Not since John Barbose coached the local high school football team to a state record-tying 31 straight wins from 1952 to '55 has an event so stoked the imagination, excitement and pride of this rural working-class town in South Jersey.
Some 6,000 to 7,000 residents of Millville (pop. 29,000) and greater Cumberland County are expected to wind north on Route 55, cross the Walt Whitman Bridge and roll into Citizens Bank Park on Tuesday night to watch Angels center fielder Mike Trout play his first big-league game in Philadelphia.
For those who watched Trout, 22, rocket in four years from Millville High Thunderbolt to a player widely regarded as the best in baseball, the 45-mile trek is more than a road trip.
It's a pilgrimage.
FOR THE RECORD:
Mike Trout: A photo caption in the May 13 Sports section accompanying an article about Angels outfielder Mike Trout's hometown of Millville, N.J., misidentified Jim Quinn as the owner of Jim's Lunch restaurant. Quinn is a radio show host and the town's former mayor. —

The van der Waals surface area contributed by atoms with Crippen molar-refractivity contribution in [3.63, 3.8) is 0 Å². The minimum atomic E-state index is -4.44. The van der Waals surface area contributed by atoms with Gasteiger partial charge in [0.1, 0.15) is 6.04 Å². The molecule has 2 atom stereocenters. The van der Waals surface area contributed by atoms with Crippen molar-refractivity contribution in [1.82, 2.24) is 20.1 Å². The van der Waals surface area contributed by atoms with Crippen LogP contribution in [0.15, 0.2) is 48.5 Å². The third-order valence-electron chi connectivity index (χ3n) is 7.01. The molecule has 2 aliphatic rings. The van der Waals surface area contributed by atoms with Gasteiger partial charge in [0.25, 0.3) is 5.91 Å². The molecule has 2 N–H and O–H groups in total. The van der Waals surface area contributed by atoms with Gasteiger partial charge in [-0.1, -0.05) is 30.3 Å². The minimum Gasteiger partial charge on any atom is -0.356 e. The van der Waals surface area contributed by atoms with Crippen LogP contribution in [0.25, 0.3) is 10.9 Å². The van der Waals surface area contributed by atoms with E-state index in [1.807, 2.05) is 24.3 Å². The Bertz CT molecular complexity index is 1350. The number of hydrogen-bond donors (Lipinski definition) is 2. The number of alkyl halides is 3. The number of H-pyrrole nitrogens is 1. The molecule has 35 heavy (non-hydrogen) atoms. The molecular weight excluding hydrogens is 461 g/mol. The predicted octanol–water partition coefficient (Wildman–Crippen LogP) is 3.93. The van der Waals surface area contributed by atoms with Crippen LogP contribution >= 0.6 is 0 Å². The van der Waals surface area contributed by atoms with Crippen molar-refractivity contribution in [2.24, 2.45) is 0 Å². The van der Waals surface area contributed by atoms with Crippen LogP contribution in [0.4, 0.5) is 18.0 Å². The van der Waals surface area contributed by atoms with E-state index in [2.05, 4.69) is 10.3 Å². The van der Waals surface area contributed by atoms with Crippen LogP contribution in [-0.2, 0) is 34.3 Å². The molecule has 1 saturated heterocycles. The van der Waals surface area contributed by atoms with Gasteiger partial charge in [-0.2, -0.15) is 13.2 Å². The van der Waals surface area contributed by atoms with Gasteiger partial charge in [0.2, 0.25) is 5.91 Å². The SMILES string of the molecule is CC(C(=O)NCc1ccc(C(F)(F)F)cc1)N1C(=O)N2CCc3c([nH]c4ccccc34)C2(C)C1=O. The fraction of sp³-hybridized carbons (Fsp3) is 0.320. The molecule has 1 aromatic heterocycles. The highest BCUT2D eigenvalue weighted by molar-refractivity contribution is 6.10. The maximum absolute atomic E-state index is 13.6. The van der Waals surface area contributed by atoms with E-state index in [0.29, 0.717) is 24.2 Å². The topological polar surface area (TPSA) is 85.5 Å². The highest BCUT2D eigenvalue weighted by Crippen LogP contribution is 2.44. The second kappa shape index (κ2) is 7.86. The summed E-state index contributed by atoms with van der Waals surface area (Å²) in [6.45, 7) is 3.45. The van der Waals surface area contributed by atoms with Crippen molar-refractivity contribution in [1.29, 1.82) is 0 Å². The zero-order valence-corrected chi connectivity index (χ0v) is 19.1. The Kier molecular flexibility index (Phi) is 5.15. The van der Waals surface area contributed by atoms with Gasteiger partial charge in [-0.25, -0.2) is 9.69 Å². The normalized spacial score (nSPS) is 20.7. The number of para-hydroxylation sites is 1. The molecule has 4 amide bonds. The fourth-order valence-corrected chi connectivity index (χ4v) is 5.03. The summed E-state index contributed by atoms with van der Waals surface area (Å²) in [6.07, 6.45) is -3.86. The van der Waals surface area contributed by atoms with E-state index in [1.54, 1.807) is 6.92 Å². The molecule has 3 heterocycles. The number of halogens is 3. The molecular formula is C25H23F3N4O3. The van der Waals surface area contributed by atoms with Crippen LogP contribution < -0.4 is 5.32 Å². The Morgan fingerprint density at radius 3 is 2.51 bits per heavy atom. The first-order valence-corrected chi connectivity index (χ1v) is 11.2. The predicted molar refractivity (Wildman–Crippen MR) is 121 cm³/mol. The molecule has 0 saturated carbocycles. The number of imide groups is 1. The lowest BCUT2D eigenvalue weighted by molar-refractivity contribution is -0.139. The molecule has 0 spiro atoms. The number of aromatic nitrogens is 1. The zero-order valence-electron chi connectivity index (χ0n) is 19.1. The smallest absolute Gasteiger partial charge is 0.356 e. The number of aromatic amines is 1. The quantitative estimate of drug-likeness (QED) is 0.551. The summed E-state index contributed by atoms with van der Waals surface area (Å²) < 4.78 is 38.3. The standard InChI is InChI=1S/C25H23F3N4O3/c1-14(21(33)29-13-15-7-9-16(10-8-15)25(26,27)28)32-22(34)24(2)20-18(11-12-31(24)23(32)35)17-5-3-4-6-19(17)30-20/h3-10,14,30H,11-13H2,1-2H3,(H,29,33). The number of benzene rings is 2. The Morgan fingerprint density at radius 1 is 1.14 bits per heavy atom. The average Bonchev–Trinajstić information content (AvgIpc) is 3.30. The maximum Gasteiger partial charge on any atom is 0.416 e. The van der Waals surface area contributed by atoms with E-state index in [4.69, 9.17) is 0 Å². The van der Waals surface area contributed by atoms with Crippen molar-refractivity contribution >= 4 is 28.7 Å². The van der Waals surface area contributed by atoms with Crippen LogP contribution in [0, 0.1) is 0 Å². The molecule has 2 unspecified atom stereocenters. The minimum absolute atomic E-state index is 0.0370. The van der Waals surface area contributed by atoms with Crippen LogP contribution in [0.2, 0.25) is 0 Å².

"This has galvanized the town, brought it together for a common cause, given us something to look forward to," said Rob Shannon, a 69-year-old funeral director and lifetime resident who wore a Trout Angels T-shirt in town on Saturday.
"On and off the field, Mike Trout is a true gentleman, a down-to-earth, regular guy, and Millville has rallied around him. We knew he was going to be good, but to be this good this quick is phenomenal. He's a rock star."
So was Barbose and the players on that 1955 football team, as Dale Wettstein, Millville's town historian, recalled. Thousands packed the stadium for home games and caravaned to away games. After wins, the school band marched down High Street, with hundreds of kids in tow, for victory parades.
"The town followed that team like we follow the Angels now," Wettstein, 71, said. "People passed a bucket through the crowd, dropped in change, and they bought the coach a new Chrysler with that money."
There was one other perk awaiting the Thunderbolts had they not lost to rival Vineland High in 1955.
"If they won that last game," Shannon said, "the team was going to go on 'The Ed Sullivan Show.' "